The make command is only one of several programming automation utilities included with Ubuntu. There are others, such as pmake (which causes a parallel make), imake (which is a dependency-driven makefile generator that is used for building X11 clients), automake, and one of the newer tools, autoconf, which builds shell scripts that can be used to configure program source code packages.
Building many software packages for Linux that are distributed in source form requires the use of GNU's autoconf utility. This program builds an executable shell script named configure that, when executed, automatically examines and tailors a client's build from source according to software resources, or dependencies (such as programming tools, libraries, and associated utilities), that are installed on the target host (your Linux system).
Many Linux commands and graphical clients for X downloaded in source code form include configure scripts. To configure the source package, build the software, and then install the new program, the root user might use the script like this (after uncompressing the source and navigating into the resulting build directory):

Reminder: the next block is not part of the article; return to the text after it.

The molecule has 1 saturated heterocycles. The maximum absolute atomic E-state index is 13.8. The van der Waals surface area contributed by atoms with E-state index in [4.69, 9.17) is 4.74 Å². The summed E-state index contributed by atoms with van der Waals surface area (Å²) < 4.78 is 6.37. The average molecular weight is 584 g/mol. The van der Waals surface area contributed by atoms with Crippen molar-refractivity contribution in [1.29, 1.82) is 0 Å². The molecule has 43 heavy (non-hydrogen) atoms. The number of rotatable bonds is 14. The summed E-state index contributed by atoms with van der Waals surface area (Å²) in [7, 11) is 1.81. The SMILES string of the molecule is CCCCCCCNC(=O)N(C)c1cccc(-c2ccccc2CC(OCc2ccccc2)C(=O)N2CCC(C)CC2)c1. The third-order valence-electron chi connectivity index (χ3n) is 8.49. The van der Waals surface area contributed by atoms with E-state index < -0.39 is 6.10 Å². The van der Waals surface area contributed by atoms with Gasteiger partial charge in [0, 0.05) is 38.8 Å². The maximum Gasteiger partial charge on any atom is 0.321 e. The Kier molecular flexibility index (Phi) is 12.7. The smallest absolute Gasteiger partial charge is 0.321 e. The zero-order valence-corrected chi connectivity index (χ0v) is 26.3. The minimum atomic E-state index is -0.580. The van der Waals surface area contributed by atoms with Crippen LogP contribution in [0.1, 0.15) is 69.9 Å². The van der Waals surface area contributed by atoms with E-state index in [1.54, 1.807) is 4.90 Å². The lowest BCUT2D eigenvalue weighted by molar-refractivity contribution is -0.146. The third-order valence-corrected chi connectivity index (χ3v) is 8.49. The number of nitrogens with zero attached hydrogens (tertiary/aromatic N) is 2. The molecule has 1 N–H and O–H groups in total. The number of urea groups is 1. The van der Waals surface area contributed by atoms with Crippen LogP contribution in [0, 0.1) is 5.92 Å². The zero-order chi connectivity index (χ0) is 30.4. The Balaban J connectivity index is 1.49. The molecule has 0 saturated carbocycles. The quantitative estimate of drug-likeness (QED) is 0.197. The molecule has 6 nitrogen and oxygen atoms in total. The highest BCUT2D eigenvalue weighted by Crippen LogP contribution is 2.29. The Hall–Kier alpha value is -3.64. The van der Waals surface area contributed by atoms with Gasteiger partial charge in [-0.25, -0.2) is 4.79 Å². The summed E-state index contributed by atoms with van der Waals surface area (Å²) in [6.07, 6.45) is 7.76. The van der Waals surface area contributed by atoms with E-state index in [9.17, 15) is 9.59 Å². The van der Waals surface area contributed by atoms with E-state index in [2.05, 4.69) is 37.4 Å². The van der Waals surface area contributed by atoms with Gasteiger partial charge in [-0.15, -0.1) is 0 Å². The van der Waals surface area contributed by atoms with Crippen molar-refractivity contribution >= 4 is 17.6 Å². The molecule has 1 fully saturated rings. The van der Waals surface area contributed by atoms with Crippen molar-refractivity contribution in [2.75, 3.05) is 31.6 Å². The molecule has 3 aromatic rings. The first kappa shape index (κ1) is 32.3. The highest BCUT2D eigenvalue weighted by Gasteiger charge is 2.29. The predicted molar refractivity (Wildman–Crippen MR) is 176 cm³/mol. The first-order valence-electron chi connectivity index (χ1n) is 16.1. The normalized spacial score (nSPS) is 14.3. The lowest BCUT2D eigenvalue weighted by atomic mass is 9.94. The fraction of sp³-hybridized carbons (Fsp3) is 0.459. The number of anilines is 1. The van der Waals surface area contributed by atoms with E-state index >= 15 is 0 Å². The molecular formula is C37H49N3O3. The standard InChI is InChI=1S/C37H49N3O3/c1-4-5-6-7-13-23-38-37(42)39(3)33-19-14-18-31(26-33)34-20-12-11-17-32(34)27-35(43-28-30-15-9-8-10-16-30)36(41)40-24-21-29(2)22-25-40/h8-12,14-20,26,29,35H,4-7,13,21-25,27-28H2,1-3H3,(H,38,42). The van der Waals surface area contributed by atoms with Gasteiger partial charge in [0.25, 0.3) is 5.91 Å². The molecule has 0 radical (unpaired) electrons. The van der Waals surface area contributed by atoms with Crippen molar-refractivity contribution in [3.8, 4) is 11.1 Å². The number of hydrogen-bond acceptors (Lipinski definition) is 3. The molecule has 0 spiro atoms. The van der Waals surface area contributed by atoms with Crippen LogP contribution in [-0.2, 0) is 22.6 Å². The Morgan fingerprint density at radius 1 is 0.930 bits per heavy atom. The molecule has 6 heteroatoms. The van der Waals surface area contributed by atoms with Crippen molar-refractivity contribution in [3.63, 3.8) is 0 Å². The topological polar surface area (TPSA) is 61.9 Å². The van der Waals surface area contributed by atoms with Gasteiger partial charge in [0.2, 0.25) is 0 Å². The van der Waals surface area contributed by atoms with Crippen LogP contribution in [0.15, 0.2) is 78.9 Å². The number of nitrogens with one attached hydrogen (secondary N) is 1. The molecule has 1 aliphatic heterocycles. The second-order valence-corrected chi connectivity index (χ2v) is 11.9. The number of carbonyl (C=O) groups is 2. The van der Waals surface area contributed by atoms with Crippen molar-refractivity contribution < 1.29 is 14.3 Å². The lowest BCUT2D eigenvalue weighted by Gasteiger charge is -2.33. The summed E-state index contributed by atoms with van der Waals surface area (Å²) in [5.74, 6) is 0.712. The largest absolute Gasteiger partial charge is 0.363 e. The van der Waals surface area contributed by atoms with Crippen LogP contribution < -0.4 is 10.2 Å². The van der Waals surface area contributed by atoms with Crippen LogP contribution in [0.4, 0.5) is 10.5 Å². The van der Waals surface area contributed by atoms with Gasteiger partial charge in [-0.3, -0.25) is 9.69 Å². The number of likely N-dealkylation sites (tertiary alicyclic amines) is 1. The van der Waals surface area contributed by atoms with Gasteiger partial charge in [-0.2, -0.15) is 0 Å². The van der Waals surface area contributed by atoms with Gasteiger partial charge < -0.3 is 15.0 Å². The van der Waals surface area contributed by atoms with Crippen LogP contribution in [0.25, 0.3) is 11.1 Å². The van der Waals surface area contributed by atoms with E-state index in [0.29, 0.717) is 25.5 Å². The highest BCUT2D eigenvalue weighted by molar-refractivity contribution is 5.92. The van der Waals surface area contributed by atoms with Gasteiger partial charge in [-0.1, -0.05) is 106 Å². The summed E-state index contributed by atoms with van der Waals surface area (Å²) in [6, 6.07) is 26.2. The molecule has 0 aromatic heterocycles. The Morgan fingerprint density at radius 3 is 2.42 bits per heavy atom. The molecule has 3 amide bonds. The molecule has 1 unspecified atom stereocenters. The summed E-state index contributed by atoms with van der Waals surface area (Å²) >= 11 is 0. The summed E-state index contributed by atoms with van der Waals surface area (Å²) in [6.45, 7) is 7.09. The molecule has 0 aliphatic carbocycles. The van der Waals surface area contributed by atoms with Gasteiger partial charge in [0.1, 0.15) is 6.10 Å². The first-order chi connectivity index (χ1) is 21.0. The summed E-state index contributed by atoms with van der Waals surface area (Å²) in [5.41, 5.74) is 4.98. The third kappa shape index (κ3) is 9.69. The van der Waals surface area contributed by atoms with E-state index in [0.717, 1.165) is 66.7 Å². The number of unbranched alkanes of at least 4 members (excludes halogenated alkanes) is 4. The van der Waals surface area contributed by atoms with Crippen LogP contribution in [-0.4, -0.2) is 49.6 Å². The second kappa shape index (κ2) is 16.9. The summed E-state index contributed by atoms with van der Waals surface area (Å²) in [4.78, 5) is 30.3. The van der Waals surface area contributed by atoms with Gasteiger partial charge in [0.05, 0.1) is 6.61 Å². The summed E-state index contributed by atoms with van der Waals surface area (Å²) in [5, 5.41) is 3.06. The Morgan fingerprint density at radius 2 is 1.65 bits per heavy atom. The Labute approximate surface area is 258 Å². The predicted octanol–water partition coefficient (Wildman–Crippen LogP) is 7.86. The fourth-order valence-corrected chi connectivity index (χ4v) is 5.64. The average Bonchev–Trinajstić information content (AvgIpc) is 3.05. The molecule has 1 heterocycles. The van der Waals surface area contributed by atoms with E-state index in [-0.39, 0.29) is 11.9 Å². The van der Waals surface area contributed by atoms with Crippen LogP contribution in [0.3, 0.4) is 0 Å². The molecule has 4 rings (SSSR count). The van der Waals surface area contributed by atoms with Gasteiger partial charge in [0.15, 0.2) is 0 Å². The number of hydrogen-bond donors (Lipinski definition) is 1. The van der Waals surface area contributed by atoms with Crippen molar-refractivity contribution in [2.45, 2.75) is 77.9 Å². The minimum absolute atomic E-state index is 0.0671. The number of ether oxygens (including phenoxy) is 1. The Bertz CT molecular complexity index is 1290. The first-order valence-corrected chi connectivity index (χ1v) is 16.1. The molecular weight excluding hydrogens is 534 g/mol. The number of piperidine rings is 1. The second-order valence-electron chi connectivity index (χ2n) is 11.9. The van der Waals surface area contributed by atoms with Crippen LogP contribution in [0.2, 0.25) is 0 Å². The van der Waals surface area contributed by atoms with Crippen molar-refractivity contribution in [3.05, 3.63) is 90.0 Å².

$ ./configure ; make ; sudo make install
The autoconf program uses a file named configure.in that contains a basic ruleset, or set of macros. The configure.in file is created with the autoscan command. Building a properly executing configure script also requires a template for the makefile, named Makefile.in. Although creating the dependency-checking configure script can be done manually, you can easily overcome any complex dependencies by using a graphical project development tool such as KDE's KDevelop or GNOME's Glade. (See the section "Graphical Development Tools," later in this chapter, for more information.)
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